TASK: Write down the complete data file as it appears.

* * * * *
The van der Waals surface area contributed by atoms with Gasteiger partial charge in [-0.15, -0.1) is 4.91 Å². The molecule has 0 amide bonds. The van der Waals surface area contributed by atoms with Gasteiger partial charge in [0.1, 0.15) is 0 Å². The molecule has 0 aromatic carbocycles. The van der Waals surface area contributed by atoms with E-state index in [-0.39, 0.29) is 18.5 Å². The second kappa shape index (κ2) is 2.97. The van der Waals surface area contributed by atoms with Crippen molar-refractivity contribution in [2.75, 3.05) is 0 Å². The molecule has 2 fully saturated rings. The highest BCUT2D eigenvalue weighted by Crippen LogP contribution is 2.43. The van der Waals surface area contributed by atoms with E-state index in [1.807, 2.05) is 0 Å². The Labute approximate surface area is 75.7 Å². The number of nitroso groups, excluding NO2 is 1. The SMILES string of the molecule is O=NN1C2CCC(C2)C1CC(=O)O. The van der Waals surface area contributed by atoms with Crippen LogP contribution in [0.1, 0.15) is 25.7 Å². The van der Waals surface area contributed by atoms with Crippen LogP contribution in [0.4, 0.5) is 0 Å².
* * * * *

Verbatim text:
The van der Waals surface area contributed by atoms with Gasteiger partial charge in [-0.15, -0.1) is 4.91 Å². The molecule has 0 amide bonds. The van der Waals surface area contributed by atoms with Gasteiger partial charge in [0.1, 0.15) is 0 Å². The molecule has 0 aromatic carbocycles. The van der Waals surface area contributed by atoms with E-state index in [-0.39, 0.29) is 18.5 Å². The second kappa shape index (κ2) is 2.97. The van der Waals surface area contributed by atoms with Crippen molar-refractivity contribution in [2.75, 3.05) is 0 Å². The molecule has 2 fully saturated rings. The highest BCUT2D eigenvalue weighted by Crippen LogP contribution is 2.43. The van der Waals surface area contributed by atoms with E-state index in [1.807, 2.05) is 0 Å². The Labute approximate surface area is 75.7 Å². The number of nitroso groups, excluding NO2 is 1. The SMILES string of the molecule is O=NN1C2CCC(C2)C1CC(=O)O. The van der Waals surface area contributed by atoms with Crippen LogP contribution in [0.1, 0.15) is 25.7 Å². The van der Waals surface area contributed by atoms with Crippen LogP contribution in [0.4, 0.5) is 0 Å².